As one who came of age professionally in the era of print and attended a high school that kept academic records on punch cards churned out by an off-site computer as big as a warehouse, I’m still amazed by the possibilities of the digital age. Two e-mail messages that arrived on the morning of January 30 reminded me of the increasing power of social media.
Debby Jagielow, director of alumni affairs for the medical school, wrote to say that our Winter 2012 cover story about Yale medical students who had launched Nyaya, a clinic in a remote corner of Nepal, was receiving many, many “likes” on Facebook.
The next message came from Pete Farley, managing editor of our sister publication, Medicine@Yale. On January 29, a New York Times columnist, Nicholas Kristof, and Peter Singer, the Ira W. DeCamp Professor of Bioethics at Princeton, had tweeted the article by freelancer Stephanie Soucheray-Grell. “Great piece on Yale med students who started a new style of NGO, saving lives in one of the poorest regions of Nepal,” Singer tweeted.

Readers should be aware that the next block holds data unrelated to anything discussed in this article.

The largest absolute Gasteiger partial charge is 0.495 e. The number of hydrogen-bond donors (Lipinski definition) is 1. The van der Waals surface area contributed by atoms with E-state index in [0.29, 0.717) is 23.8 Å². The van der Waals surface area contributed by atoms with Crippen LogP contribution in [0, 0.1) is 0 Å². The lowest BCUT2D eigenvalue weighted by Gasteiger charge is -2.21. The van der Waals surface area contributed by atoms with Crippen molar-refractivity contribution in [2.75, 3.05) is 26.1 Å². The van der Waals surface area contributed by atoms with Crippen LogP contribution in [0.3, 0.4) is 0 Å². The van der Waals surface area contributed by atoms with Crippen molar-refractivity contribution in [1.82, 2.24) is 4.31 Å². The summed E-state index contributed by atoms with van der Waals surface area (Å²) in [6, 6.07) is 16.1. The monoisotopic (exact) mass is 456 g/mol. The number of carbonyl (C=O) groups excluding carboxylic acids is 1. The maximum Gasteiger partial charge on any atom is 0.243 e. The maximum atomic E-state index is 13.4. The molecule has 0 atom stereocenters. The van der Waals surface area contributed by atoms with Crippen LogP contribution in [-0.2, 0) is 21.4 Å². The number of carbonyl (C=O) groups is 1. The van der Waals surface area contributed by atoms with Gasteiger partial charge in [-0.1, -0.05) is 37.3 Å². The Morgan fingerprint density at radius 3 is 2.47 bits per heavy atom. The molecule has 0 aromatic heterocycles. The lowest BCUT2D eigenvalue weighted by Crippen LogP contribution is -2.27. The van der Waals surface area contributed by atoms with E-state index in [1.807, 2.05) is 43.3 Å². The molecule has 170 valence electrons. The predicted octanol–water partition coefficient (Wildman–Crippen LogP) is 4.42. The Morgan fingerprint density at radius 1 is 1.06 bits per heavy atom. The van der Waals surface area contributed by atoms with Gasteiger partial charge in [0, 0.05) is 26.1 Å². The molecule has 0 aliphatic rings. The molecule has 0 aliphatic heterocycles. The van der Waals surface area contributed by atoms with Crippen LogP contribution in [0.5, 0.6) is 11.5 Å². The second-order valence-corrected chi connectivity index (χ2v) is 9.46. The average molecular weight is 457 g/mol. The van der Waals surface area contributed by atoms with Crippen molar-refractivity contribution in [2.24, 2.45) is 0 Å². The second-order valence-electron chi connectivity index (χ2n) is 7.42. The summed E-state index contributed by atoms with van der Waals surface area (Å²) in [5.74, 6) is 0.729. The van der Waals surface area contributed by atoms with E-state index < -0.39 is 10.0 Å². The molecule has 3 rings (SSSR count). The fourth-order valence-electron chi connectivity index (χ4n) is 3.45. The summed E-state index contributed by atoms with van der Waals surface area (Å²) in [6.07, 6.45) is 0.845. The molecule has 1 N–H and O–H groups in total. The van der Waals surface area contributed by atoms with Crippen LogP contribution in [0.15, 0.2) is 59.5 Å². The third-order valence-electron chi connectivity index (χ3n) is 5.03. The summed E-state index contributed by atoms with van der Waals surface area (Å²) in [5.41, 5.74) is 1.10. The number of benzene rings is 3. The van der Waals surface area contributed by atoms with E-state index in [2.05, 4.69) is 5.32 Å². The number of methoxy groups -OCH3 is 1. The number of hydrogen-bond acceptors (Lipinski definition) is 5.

That same day Facebook and Twitter drove 1,050 viewers to our site. Our website usually draws about 900 visitors per month.
Is there a lesson here? I like to think that this surge in Web traffic resulted from a series of fortunate events. We had a compelling story about a new approach to providing health care in the developing world—the story struck a chord with two well-known people who speak out on behalf of the marginalized and forgotten. The most gratifying news, however, came from Nyaya’s founders, who said that Yale Medicine has helped put their project in the public eye, and that in turn will help them to fulfill their mission of saving lives in Nepal.
It was also gratifying to learn in January that an article in our Spring 2011 issue, “The High Cost of a Medical Education,” by freelance writer Sonya Collins, had won an Honorable Mention award from the Association of American Medical Colleges’ Group on Institutional Advancement.